Pockets of frustration among cold and hungry residents festered Friday in the aftermath of Superstorm Sandy, even as other areas sputtered back to life.
The biggest challenges in places like New Jersey and Staten Island -- where the majority of New York's storm-related deaths were recorded -- include food and electricity shortages.
Across 15 states and the District of Columbia, utilities reported that about 3.3 million customers remained without power. Some may stay in the dark for at least another week, reported area utility companies PSE&G and LIPA, the Long Island Power Authority.
People shivered, their heads peeking out from bulky sweatshirts, waiting hours at stations to fill their gas cans.
In New Jersey, where people are not allowed to pump their own gas, Gov. Chris Christie ordered odd-even rationing for purchases in 12 counties, with the hopeful goals of cutting lines and preventing a fuel shortage.
People in the affected counties with a license plate ending in an even number will be able to purchase fuel on even numbered days; the opposite being true for people with plates ending in an odd number.
Four days have passed since Sandy hit, and survivors pleaded for basic necessities.
"We're freezing. Bottom line is that we're so cold (be)cause we have nothing -- no electricity, no gas," said Staten Island resident Michele Belloli.
She spent a part of Friday walking around her neighborhood, her home for 40 years.
"It looks like something on TV. It looks like a newsreel from one of the other disasters. It doesn't look like my neighborhood," said Belloli.
Another Staten Island resident, Nick Camerada, described the storm and how the situation has worsened for him since it struck.
"The water was so high. It was up to this part of the door," he said, pointing to a spot above his waist.
"I couldn't get into the door. I went around the side of the house and I stood on a box that was floating, and I went through the window to get back in the house with my family."
Camerada, his wife and four sons scrambled to an upper floor. The first floor of their house flooded.
Thinking he had survived the worst, Camerada, who had a small engine repair business in his side yard, said he was hit again -- this time, by looters.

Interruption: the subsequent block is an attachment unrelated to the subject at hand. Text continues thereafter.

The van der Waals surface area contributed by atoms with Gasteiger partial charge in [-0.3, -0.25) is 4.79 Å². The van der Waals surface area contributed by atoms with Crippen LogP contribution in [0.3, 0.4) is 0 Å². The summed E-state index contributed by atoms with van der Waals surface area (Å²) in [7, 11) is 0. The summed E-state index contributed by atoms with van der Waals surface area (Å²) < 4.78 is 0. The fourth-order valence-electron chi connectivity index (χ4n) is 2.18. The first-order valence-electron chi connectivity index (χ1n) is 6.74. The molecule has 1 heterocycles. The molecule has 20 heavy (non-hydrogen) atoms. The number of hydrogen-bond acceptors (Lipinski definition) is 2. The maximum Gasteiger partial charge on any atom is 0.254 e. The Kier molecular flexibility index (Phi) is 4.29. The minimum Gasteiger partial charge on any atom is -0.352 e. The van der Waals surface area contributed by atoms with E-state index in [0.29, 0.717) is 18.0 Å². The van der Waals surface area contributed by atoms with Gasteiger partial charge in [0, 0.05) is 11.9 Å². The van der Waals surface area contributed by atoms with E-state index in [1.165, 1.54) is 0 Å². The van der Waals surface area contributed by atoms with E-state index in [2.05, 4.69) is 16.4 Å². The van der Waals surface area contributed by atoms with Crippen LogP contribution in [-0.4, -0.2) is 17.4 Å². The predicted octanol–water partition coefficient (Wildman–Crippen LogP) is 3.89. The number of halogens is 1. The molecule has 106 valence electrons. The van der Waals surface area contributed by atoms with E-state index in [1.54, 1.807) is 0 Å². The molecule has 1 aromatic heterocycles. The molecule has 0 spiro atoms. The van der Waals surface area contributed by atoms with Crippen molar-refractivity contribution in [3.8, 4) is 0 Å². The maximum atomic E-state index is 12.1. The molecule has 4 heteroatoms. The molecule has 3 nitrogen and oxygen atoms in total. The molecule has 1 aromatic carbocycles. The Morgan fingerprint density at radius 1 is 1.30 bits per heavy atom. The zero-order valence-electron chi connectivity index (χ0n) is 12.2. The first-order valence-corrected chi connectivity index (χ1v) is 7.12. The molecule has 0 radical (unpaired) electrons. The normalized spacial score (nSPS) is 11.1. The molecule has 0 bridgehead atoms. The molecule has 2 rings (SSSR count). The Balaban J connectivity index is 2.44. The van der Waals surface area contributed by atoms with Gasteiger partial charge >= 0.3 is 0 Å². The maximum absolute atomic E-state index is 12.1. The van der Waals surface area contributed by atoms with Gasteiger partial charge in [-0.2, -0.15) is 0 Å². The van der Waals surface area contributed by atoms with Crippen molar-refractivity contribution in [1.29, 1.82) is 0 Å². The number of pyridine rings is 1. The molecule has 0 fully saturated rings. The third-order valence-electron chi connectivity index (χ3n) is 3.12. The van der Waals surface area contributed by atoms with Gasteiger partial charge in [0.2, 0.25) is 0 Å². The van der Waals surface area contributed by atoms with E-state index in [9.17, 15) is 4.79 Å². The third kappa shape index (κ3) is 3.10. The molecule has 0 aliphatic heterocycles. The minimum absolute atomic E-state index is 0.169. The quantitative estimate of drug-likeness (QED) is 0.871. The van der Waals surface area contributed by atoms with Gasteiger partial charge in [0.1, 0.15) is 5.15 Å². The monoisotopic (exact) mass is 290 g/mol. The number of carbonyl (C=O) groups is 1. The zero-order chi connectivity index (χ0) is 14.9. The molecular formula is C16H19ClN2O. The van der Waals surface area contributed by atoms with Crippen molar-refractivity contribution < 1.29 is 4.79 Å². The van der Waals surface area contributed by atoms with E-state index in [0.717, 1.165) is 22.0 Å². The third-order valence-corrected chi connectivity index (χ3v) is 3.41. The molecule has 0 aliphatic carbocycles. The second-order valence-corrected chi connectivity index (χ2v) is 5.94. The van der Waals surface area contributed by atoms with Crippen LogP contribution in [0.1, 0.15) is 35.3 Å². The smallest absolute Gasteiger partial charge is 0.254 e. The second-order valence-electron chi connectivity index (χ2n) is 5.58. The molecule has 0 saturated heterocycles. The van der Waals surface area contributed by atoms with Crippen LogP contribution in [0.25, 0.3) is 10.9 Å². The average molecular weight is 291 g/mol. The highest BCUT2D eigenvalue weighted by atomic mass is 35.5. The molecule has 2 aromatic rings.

"I wake up this morning. They pushed my shed open and went through all my tools. I got nothing. ... There's nothing in the drawers but handprints," he said on Friday.
U.S. Sen. Chuck Schumer, who toured the area Thursday, described conditions as grim.
"This is the worst thing I've ever seen, and it's killing me what these people have to go through," said the New York Democrat. "We'll get whatever federal help we can, that's for sure."
Help arrived Thursday night and into Friday in the form of 30 Red Cross trucks filled with food, water and medicine, while nearly 7,000 people spent the night in Red Cross shelters across the region.
The aid group said a massive feeding operation is under way on Long Island and across the Tri-State area, where residents continue to face food shortages.
Some $18 million in federal relief aid has been disbursed so far in the wake of the storm. Much of it is in the form of rental assistance, which can extend for up to 18 months for those with major home damage.
"A lot of folks who flooded did not have flood insurance," said Federal Emergency Management Agency Administrator Craig Fugate. "The lessons (we) learned from the past is not to wait to see how bad it is."
On Friday, Air Force planes began carrying 632 tons of equipment and supplies, including 69 vehicles, from California to the New York region.
Elsewhere, signs of recovery sprouted: trains grinding back to limited service, buses hauling commuters down roads strewn with debris.
Neighborhoods were rising up after being beaten down by a 900-mile-wide superstorm that claimed at least 106 lives in the United States, two in Canada and 67 in the Caribbean.